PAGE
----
• Eagles didn't really beat up on the bad teams any more than the rest of the league. In fact they were on the positive side against 5 of the best 8 defenses they faced this year.
• Twice the Eagles lost despite outscoring the opponent's defense by 9+ pts. Just looking at the numbers I would say the offense did its job those two games and the defense cost the Eagles those games.
• In one game, the offense failed to make up the differential yet the Eagles still won. Just based upon the numbers, I would say the Eagles defense stole that game for them.

Next is the Eagles defensive performance. For this chart, negative is better. That means the Eagles held their opponent to less than their season average. The gray bars are the difference between the opponent's defensive and offensive averages. That is the number of points that the defense would have to hold the opponent's offense to if the Eagles' offense only scored the number of points that their opponent's gave up on average.


My thoughts:

• Similar to the offense, the Eagles really didn't beat up on the bad teams. In fact they did pretty well against some of the better offenses they played.
• Except for the Ram's game, the Eagles only won when the defense held their opponent to less than their opponent's season average, but the defense was still below the differential so it shouldn't have mattered anyways.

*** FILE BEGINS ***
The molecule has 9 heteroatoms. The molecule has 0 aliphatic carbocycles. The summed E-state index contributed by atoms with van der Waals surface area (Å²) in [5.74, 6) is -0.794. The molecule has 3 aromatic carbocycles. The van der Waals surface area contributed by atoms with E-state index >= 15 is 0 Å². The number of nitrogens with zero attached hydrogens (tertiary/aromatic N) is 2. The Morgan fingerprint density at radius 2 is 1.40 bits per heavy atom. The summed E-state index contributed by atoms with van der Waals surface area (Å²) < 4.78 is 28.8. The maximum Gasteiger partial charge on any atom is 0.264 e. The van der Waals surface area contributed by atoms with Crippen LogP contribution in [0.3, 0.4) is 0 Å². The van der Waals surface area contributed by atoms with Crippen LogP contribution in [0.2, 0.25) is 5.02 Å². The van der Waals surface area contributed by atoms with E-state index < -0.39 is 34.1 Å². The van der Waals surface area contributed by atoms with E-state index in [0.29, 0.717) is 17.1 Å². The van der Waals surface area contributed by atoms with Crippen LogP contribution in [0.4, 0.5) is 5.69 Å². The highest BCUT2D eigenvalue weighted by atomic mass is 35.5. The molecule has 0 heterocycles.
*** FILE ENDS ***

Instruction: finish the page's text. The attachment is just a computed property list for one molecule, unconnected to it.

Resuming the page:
• There was one game where the defense held their opponent below their opponent's team differential, but the Eagles still lost. I would put that game on the offense.


I also plotted the differentials between the yards gained and given up and the opponent's season averages. I consider this another way to see how much each unit was beating up on the bad teams. As with the other charts, the blue bars are wins and the red bars are losses. Positive is good for offense and bad for defense.

Both units did a good job of gaining more or giving up less against the better teams the Eagles faced.

Here is a table of some of the raw data.

What are your thoughts on the charts I presented?

If you have any questions about this work put them in the comments and I will do my best to answer them. Also, if there are any other relationships or data you would like to see that pertains to what I've presented here let me know and I will see if I have time to oblige.

Random Stats I came across while doing this:
• Biggest difference between Standard Offensive Ranking and Adjusted was the Bears. They went from 17th to 24th. They had 72 points from their defense and special teams.
• The Saints had the highest Adj PPG for the season at 32.4. The Packers were 31.9.
• The Rams were a paltry 10.9 Adj PPG.
• Biggest difference between Standard Defensive Ranking and Adjusted were the Chiefs (12th to 17th), the Falcons (18th to 13th) and Jets (20th to 15th).
• Jets had the most defensive/special teams points scored against them with 44.

Update: I forgot to give credit where credit is due. I used http://www.pro-football-reference.com/ as the starting source for all of my data.